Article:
Massage as an Alternative to Opioids
Explore the latest science on massage therapy as a nonpharmacological approach for pain relief.
As the United States struggles with an epidemic of opioid use and its devastating effects on lives, society and the economy, AMTA believes it's important to consider the role massage therapy can play in relieving pain.
A recent economic modeling analysis indicates that as many as 5 million people in the United States could potentially benefit from massage therapy for pain relief, while reducing the number of people with addiction disorder by over 100,000 per year.
Prescription opioids carry serious risk of addiction, abuse, and overdose, in addition to a number of side effects, even when taken as directed. According to the Centers for Disease Control and Prevention (CDC), deaths from prescription opioids—drugs like oxycodone, hydrocodone, and methadone—have more than quadrupled since 1999. For that reason, a number of health organizations and governmental agencies are looking at new ways to manage pain.
As your nonprofit professional association serving massage therapists, AMTA is proud to be leading the conversation on massage therapy as a non-opioid solution for pain relief. We are dedicated to this issue, investing membership dollars back into the profession for research, advocacy and promotion of massage for pain management.
Related: Learn more about The Nonprofit Advantage®
Further demonstrating our leadership on this important issue, AMTA won a 2019 ASAE Gold Circle Award for the Advocacy Campaign: Addressing the Opioid Epidemic with Massage Therapy.
Massage Therapy for Pain Relief
According to the CDC, 50 million Americans suffer from chronic pain, and it affects more people than diabetes, heart disease, and cancer combined. Massage therapy is a safe option that has been shown to be effective for many health issues.
Research continues to support the health benefits of massage therapy for pain relief. Find out how massage can help these five painful conditions.
Five Painful Conditions that Massage Can Help
1. Low-Back Pain
Back pain is the second most common neurological ailment in the U.S. Research shows that massage therapy can help decrease pain, reduce disability and lower anxiety/depression in low-back pain sufferers.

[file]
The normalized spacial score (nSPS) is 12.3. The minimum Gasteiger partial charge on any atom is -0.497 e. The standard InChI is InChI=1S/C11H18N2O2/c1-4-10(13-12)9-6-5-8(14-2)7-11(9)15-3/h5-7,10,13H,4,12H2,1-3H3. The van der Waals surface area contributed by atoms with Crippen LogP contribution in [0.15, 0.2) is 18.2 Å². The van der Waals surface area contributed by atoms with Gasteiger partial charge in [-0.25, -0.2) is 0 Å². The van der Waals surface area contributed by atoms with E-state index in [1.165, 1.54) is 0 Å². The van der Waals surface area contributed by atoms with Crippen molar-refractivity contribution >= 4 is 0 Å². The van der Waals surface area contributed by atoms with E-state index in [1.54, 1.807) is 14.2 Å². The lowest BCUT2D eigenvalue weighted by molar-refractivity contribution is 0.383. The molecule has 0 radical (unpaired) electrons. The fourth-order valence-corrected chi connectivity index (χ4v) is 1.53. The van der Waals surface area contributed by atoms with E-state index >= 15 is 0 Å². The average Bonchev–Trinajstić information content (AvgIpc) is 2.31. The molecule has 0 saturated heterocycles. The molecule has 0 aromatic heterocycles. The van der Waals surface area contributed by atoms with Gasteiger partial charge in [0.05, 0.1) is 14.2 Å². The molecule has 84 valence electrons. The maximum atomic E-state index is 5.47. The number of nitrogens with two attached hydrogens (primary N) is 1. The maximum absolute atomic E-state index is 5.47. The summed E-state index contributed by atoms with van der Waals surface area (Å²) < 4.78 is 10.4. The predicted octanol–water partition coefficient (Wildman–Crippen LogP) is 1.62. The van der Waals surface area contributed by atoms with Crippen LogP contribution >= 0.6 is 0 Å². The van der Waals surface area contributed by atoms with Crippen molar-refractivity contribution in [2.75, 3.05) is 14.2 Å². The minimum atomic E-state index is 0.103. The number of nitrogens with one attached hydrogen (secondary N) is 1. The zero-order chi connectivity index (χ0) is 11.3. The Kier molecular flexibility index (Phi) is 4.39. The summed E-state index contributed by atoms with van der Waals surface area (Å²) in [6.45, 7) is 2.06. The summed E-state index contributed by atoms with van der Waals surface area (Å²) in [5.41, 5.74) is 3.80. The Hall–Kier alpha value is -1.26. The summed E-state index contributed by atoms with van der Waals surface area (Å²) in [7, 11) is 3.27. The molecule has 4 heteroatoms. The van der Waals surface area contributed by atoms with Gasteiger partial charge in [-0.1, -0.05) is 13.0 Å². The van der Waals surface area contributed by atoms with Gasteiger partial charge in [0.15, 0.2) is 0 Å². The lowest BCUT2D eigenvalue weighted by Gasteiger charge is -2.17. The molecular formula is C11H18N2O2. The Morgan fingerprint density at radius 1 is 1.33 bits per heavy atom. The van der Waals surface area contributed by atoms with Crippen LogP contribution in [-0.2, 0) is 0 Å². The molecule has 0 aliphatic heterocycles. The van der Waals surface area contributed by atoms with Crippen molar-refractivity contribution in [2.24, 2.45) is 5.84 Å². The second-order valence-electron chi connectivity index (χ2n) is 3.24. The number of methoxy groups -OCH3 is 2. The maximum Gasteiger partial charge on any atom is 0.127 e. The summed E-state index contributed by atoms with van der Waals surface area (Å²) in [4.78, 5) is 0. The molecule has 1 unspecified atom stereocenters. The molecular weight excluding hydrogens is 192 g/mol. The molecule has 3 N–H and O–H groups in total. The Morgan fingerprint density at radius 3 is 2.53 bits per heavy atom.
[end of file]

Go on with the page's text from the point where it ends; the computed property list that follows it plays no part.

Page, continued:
Related: Learn more about massage for pain management.
Studies indicate that massage therapy can be a beneficial part of an integrative treatment plan for those with fibromyalgia syndrome by relieving pain, improving quality of life and decreasing anxiety, stiffness, fatigue and more.
Related: Learn more about massage for medical treatment.
3. Post-Operative Pain
Post-operative pain can complicate recovery, lengthen hospital stays and interfere with a patient’s return to activities. Recent research indicates massage therapy can significantly reduce pain, anxiety and muscular tension in patients recovering from surgical procedures.
Related: Learn more about massage for rehabilitation.
4. Cancer Patients
According to the Mayo Clinic, one in three patients undergoing cancer treatment experiences cancer-related pain. Research shows that massage therapy can relieve pain, stress, nausea, depression, anxiety, and fatigue while improving health-related quality of life for cancer patients. Massage has been particularly effective in eradicating surgery-related pain.
Related: Learn more about massage for cancer patients.
Research indicates that 60-minute sessions of Swedish massage once a week for those with osteoarthritis of the knee significantly reduced their pain. In addition, shows that massage therapy can decrease pain, improve grip strength and range of motion in wrists and large upper joints in adults with rheumatoid arthritis, after receiving regular massage during a 4-week period.
Massage for Back Pain
$37.00 members / $62.00 non-members 2.5 CE credits
Take this online ce course to learn about the populations impacted by lower back pain, as well as the specific types, causes and structures involved.
MTJ Article: Massage and Integrative Health
Read about the role massage can play in integrative healthcare in this Massage Therapy Journal article.